Still not quite ready to brave the malls with their gaggles of shoppers, disinfectant spray and QR trackers? Don’t make that your excuse to stay cooped up at home. Get out and enjoy the scorching sunshine and the fresher-than-normal air with these five picturesque photo walks.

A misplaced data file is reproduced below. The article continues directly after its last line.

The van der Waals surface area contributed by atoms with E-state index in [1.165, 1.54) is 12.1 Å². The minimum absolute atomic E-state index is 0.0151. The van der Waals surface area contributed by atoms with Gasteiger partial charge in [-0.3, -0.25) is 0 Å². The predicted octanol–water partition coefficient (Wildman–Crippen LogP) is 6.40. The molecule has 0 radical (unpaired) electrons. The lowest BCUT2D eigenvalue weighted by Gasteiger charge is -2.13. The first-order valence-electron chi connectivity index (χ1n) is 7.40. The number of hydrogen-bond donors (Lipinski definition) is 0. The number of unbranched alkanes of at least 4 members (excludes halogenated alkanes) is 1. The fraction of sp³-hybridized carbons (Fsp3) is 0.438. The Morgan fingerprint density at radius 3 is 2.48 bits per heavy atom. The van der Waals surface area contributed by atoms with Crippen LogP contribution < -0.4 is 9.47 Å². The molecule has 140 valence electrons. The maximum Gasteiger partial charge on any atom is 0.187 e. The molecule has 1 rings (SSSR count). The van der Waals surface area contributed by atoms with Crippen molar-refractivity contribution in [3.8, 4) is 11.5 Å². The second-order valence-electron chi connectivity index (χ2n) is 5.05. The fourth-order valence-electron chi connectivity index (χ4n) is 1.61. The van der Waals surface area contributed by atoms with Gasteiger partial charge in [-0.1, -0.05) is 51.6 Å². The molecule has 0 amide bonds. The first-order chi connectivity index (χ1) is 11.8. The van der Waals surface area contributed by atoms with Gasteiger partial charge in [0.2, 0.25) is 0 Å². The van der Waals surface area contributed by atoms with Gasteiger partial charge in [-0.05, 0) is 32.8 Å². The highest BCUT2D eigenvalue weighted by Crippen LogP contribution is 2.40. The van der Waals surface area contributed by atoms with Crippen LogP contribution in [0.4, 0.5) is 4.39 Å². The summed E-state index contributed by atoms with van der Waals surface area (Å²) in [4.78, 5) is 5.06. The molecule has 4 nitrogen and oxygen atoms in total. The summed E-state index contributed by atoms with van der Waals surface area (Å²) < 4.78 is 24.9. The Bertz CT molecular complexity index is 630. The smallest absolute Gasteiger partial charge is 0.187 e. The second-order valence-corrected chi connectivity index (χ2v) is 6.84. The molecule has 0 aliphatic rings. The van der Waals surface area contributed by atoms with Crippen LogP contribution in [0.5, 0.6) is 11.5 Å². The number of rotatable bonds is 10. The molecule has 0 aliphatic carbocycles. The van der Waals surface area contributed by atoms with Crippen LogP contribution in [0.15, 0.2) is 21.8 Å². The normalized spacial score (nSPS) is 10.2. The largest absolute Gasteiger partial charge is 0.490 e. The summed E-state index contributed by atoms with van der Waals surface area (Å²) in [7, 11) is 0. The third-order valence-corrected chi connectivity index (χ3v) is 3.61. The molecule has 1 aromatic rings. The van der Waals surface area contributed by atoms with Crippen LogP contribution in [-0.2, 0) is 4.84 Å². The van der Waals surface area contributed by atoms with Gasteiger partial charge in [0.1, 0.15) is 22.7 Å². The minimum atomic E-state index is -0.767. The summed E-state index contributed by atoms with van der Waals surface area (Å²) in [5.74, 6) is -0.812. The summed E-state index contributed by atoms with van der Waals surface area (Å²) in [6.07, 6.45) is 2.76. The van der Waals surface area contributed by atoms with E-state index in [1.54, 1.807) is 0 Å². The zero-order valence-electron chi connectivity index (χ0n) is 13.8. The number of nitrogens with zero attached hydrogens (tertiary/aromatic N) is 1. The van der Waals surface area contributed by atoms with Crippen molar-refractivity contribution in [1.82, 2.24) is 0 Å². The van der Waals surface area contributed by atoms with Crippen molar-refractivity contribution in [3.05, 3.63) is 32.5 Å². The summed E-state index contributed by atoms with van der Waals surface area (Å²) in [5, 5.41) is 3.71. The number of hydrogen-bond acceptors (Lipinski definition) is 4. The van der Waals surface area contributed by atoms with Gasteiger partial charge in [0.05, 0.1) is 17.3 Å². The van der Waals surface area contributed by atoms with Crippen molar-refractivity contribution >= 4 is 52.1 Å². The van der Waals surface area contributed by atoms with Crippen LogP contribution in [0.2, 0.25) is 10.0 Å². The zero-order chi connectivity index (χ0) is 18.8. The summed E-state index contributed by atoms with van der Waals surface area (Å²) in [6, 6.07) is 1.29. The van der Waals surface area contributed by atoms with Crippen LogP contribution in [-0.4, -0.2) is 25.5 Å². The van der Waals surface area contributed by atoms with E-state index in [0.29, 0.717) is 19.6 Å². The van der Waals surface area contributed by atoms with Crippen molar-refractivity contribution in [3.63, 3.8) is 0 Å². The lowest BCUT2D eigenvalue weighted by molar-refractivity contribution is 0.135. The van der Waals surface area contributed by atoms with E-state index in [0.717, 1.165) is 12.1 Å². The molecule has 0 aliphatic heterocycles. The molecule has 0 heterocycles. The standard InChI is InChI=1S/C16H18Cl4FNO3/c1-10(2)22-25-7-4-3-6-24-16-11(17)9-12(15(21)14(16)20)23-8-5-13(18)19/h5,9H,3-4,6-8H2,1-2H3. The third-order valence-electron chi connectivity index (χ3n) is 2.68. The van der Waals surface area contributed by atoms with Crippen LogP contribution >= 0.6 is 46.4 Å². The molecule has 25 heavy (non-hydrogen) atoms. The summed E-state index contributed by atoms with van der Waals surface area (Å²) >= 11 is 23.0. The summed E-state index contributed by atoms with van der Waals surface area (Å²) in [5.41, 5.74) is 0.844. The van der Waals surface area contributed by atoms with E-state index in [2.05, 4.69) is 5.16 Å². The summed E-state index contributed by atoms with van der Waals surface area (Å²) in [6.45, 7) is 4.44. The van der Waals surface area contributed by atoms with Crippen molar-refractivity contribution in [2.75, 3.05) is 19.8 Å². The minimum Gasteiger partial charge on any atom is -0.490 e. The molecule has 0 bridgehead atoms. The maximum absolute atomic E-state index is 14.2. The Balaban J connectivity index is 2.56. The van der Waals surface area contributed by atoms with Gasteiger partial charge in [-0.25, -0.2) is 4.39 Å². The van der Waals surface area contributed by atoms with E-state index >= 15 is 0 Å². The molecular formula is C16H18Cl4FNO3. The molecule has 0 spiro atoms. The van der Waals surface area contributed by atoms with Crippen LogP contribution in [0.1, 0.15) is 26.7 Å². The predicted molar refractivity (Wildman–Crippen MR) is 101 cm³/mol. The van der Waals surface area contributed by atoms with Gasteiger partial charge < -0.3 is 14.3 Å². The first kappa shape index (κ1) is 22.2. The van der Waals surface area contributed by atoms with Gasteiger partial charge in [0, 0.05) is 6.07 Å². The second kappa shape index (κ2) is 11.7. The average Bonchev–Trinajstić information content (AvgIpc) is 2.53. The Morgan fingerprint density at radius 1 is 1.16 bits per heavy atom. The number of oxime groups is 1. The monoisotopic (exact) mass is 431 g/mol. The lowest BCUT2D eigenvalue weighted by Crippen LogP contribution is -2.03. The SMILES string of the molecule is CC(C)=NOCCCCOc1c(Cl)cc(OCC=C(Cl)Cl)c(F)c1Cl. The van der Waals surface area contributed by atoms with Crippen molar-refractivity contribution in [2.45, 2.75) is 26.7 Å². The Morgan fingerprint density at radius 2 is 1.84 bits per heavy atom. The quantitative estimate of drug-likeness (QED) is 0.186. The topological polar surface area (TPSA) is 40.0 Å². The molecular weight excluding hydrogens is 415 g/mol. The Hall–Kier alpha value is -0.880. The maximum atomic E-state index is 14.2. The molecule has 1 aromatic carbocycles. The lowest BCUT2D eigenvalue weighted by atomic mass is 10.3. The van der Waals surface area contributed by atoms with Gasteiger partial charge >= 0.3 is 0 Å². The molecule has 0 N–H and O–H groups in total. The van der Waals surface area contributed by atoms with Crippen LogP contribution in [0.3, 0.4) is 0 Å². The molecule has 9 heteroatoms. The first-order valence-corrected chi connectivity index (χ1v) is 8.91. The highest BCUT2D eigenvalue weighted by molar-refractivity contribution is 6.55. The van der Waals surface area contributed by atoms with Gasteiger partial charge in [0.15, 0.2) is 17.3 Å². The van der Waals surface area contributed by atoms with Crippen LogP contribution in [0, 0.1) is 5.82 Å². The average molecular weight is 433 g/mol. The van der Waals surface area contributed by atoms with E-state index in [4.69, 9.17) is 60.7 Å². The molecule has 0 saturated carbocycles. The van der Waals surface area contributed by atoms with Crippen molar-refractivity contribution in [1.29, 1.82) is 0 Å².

If you’re all about capturing the fading charms, old architecture and slow-life vibe of Bangkok’s Old Town, then look no further than the historic neighborhoods of Tha Tien, Phahurat and Yaowarat. Start your journey at colonial-style The Old Siam Plaza on Tri Phet Road near MRT Sam Yot, known for its great selection of traditional Thai desserts—try the kanom kuy chai (steamed dumplings) and kanom buang (crispy pancakes with sweet or salty stuffing)—Thai silk and, surprisingly, a whole floor dedicated to firearm shops. Then, cross the road and make your way down Soi Thip Wari, which connects to Ban Mo Road—known for its shops specializing in electronic parts and audio equipment. Keep walking until you reach Charoenkrung Road. From here, continue on until you get to the tranquil and picturesque Atsadang Road, which runs alongside Rop Krung Canal. Here, you can capture the dilapidated beauty of the area’s historic King Rama V-era Sino-Portuguese architecture. Cross the canal and about a two-minute walk away you’ll find the neoclassical Territorial Defense Command headquarters located on the corner of Sanam Chai Road. As you stroll down Soi Thai Wang, you’ll be treated to glittering views of The Grand Palace and Wat Pho, currently devoid of the usual sunburned, shouting, fleshy masses. Once you get to Tha Tien Pier, escape the sun by cutting through Tha Tien Market and work your way towards the shophouses filled with cafes lining Maha Rat Road. Find a seat upstairs at Ha Tien Cafe and cool down with a refreshing Americano Yuzu (B110) and a slice of carrot cake (B180). If, by this time, dinner is on your mind, then hop over to Yaowarat. As you make your way there, you’ll pass through Phahurat, or Little India, home to photogenic textile, fabric and silk shops, as well as the golden-domed Gurdwara Siri Guru Singh Sabha temple. After about a 15-minute walk, you can end your day chowing down on the famous guay jub (rice noodles in five-spice broth) at Michelin Bib Gourmand-recognized Guay Jub Uan Pochana (in front of China Town Rama Cinema)—the same tender but chewy noodles, aromatic and peppery broth, and juicy, crispy pork belly, but now with plastic dividers and a fraction of the crowds.